Sometimes I get tired of being the responsible one. The one who gets the kids up on time in the morning, makes their lunches for school, cajoles them into eating a healthy breakfast. The one who makes sure homework is done, teeth are brushed, and reusable water bottles are full so that everyone stays hydrated and the earth doesn’t suffer in the process. The one who’s pretending to be a real adult, because even though I don’t feel like one, there’s really no other choice. There are children to take care of, a house to maintain, pets to feed, and a career to keep up.Before I had all of these responsibilities, I didn’t appreciate my freedom. I didn’t understand what life would be like when it wasn’t just about me. When I would be woken up at 5:00am every morning by little children climbing into my bed, sticking their cold feet on my belly to warm them up, insisting they need me because they’re scared. I didn’t understand the urgency of fighting traffic to make it to daycare pick-up on time, or how hard it could be to visit a grocery store with a two-year-old. I didn’t know what it was like to have to set an example, constantly, all the time.
Now I’ve sacrificed all those little freedoms on the altar of parenthood, and of course I wouldn’t have it any other way. I would give it up all over again in a heartbeat. But sometimes I wish I could be more irresponsible. I wish that I could eat junk food for supper and sleep in, at all, ever. I wish I could spend my Sunday watching a movie marathon and eating ice cream out of the carton. In my underwear. While drinking wine. And swearing out loud without having to explain to anyone what that word means, and why you, as a seven-year-old, shouldn’t really use it.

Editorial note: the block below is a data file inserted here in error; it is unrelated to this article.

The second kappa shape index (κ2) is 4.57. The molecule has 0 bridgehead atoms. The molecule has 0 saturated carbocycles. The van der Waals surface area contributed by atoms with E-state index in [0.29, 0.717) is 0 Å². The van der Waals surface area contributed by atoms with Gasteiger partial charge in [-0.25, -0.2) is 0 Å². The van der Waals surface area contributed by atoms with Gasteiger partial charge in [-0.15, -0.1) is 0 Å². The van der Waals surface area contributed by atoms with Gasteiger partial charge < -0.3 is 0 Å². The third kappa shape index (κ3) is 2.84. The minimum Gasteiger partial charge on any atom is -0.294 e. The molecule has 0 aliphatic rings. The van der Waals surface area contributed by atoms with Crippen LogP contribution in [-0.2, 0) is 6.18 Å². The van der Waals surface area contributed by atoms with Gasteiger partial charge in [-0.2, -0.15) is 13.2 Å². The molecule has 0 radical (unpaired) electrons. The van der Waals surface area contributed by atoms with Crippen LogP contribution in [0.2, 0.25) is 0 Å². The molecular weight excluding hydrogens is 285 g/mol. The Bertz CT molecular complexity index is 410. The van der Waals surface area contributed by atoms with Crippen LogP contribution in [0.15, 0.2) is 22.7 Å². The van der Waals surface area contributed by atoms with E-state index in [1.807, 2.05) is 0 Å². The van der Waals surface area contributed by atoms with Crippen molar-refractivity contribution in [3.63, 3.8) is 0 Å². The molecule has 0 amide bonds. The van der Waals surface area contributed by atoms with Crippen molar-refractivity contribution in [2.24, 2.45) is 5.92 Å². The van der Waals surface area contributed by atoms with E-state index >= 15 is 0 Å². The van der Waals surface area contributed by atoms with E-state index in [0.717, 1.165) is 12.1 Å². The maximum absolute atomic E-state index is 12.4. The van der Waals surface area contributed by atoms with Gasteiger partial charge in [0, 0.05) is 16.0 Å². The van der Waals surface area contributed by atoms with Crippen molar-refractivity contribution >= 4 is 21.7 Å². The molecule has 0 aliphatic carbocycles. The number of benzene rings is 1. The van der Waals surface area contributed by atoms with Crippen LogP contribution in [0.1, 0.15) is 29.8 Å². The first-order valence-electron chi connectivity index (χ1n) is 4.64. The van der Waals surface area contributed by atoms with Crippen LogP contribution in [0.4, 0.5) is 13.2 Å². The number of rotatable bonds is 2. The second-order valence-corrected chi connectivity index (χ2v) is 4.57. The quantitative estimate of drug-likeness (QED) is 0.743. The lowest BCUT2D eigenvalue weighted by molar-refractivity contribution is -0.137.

Irresponsibility is so alluring to me these days. And so, once in a while, I rebel in small ways. I eat chocolate when no one’s looking. I turn on Saturday morning cartoons and plunk the kids down in front of the TV so that I can sleep longer. I stay up too late, almost every night. I let my kids sneak cookies and pretend I don’t see, because I don’t have the energy to call them on it. I hide in the bathroom to escape for a little while. Just little things, small things, that let me off the responsibility hook for a moment or two. These tiny rebellions allow me to maintain the illusion of independence, and let me feel as if it’s okay to get sick of being a grown-up.
And yet, I often find myself regretting my little moments of irresponsibility. Almost like clockwork, the night I stay up too late will be followed by the morning that my kids wake up too early. The bad word I slip up and say in front of my toddler will be repeated at full volume in the grocery store, in front of a throng of grandmotherly women. The cookies I let my children get away with pilfering will be all gone when I really need one. Irresponsibility comes at a price. And so I suck it up, and try to be responsible, even as I chafe against it. It’s tiring, but then pretty much everything is tiring these days. Why should setting an example for children be any different?
Do you ever rebel against responsibility? How do you do it? I’d love to hear!